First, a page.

14ymedio, Havana, 14 January 2021 — Caracas increased its shipments to Cuba of gasoline and food in the last weeks of last year, according to documents from the Venezuelan state oil company PDVSA and data from the financial analysis platform Refinitiv Eikon, cited by the Reuters news agency .
The three shipments, which arrived at the ports of Nuevitas, Matanzas and Havana between the end of last November and the beginning of this year, made a total of 197,000 barrels of gasoline, along with other refined products.
In addition, the documents revealed that in December, the Island received 222 containers and hundreds of bags of food on the ships Icoa Uru and Melba, which landed at the ports of Mariel and Santiago de Cuba.
According to Reuters, the shipments were made when gasoline production recovered in Venezuela with the help of Iran, which supported long-delayed repairs and maintenance work at refineries in the country, which was why the government of Nicolás Maduro had reduced fuel exports to the island since the beginning of 2020.
PDVSA export reports also noted that supply to Havana in 2021 fell to 56,300 barrels per day (bpd) of crude and refined products and some 73,000 metric tons of petroleum coke.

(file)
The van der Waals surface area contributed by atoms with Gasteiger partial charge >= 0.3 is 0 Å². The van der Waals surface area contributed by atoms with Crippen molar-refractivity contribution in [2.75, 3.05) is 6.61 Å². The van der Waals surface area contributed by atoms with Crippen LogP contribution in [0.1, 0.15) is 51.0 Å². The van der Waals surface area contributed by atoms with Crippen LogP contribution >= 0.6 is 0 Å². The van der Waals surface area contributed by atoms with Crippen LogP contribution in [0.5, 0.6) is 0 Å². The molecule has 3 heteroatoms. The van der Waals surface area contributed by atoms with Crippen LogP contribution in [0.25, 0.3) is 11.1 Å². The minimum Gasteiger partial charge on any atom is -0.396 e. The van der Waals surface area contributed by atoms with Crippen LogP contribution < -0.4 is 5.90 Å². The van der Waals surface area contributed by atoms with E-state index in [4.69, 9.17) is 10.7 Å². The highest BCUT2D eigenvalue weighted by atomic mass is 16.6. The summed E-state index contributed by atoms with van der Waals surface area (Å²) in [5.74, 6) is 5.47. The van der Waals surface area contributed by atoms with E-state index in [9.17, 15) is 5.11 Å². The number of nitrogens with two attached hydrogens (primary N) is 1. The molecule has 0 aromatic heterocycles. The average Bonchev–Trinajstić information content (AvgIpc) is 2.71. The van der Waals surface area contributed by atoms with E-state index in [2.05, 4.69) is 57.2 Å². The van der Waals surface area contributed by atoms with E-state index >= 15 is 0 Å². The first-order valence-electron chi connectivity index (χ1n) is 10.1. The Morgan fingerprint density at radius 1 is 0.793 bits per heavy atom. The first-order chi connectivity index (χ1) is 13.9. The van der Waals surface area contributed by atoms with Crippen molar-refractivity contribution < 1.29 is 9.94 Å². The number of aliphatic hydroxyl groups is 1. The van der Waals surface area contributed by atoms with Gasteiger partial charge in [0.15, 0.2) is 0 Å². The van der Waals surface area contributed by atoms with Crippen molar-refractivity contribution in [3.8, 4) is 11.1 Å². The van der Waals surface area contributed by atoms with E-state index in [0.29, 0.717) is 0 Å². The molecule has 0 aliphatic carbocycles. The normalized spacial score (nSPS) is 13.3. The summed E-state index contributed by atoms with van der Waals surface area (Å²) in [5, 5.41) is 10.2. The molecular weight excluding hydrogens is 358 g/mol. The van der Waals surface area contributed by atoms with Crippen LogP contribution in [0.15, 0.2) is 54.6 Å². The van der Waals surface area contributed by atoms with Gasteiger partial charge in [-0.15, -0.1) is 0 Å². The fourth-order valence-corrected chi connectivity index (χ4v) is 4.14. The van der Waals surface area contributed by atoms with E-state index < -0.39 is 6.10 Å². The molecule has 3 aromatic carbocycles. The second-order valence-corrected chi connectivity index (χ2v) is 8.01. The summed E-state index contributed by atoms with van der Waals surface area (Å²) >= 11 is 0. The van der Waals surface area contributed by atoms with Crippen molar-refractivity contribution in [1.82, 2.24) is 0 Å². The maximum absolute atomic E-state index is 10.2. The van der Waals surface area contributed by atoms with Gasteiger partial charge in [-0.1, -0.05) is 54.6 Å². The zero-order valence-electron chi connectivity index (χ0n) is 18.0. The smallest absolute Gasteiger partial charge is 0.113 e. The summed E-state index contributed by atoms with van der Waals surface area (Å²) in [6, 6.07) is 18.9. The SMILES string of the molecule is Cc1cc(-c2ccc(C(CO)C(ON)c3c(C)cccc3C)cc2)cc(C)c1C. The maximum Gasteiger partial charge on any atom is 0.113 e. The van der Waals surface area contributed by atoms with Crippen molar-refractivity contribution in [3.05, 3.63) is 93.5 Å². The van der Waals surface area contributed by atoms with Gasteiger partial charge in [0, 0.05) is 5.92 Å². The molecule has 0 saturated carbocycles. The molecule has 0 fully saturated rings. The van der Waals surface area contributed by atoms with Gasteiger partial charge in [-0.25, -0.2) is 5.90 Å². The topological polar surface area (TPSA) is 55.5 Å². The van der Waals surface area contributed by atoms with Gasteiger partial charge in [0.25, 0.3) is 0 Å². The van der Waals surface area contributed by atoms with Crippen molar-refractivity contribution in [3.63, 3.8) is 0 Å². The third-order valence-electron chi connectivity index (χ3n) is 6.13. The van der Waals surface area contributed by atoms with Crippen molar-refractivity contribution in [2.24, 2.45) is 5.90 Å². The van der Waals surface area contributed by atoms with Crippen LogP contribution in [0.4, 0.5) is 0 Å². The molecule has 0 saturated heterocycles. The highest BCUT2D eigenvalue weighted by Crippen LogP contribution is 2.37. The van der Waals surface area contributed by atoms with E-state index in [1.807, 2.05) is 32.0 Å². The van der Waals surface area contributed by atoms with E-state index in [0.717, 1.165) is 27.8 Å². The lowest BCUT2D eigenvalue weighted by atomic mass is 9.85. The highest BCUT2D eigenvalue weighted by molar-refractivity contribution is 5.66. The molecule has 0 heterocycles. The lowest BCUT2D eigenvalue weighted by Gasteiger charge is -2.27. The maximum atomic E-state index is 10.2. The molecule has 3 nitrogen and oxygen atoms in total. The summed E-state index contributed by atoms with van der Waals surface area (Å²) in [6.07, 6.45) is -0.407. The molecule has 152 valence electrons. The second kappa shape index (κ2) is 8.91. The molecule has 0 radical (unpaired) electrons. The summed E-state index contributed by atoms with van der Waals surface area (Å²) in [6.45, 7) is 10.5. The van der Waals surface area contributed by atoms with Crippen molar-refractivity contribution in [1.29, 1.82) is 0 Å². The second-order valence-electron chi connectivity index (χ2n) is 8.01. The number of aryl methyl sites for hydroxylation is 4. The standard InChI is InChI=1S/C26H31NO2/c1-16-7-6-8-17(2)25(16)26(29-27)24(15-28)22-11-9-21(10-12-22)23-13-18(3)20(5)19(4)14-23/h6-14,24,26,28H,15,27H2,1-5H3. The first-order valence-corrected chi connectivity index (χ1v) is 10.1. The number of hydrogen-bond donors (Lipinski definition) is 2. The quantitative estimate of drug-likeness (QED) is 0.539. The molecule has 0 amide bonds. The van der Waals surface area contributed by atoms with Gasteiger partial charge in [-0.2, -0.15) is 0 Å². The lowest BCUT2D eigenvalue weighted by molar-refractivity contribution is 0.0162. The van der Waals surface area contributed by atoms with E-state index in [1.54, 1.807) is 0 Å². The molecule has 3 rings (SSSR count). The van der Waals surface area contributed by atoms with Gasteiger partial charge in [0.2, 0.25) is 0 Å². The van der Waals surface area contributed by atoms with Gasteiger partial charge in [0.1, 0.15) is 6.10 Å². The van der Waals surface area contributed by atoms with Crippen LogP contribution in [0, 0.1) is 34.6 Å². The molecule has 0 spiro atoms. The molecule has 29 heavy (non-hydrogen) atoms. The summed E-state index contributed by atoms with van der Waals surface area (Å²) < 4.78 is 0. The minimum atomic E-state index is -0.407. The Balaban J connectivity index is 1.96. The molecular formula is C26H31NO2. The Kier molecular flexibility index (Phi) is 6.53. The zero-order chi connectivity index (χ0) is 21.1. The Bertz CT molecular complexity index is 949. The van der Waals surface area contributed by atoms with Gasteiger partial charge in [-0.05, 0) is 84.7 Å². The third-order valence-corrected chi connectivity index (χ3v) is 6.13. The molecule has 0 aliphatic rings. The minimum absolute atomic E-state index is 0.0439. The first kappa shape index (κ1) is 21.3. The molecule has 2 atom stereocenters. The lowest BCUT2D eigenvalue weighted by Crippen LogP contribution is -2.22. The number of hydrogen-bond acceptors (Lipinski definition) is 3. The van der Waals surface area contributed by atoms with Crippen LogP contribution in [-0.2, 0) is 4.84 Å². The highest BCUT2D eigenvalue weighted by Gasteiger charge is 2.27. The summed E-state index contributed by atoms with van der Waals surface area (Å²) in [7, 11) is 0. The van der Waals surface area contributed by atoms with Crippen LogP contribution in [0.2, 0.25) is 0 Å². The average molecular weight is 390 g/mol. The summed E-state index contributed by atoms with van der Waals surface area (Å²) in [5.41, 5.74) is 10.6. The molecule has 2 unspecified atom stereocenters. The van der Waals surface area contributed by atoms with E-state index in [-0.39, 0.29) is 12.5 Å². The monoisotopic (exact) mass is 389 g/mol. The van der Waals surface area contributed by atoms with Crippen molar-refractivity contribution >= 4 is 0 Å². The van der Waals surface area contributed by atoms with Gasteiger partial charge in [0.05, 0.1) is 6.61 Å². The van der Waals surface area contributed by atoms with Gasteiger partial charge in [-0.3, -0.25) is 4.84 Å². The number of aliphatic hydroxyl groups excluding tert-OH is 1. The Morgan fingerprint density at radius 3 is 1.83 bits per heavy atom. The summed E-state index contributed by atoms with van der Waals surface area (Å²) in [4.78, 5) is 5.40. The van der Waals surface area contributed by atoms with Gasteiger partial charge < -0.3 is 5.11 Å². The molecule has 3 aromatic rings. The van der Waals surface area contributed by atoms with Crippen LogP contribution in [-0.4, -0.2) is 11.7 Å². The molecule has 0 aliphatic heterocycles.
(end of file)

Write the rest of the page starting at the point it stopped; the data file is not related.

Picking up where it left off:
In the first nine months of 2021, although it continued to receive oil from Caracas, the few arrivals marked several energy crises and long lines at gas stations on the island. This newspaper reported the chaotic situation that was experienced in Santiago de Cuba, where carriers spent hours at the La Cubana service center, located in front of Antonio Maceo square, waiting to fill their tanks.
It was last October when Havana once again registered a slight increase in the volume of fuel, receiving 66,000 barrels per day (bpd) of crude oil and refined products, 8,000 more than a month before, while in August it was only 40,000.
Despite the increase, the problems for passenger transport, the low availability of vehicles for garbage collection, the constant calls to save electricity and the reduction of working hours in the state sector have all continued these last months, under the argument that “there is no fuel.”
For Cuba, the shipment of oil tankers from Venezuela responds to the close collaboration between both countries since Hugo Chávez came to power in 1999.
Crude flows averaged 90,000 bpd through 2016, and have since declined as a result of low Venezuelan production and US sanctions. Washington accuses Havana of supporting the Maduro regime with intelligence and troops in exchange for fuel.
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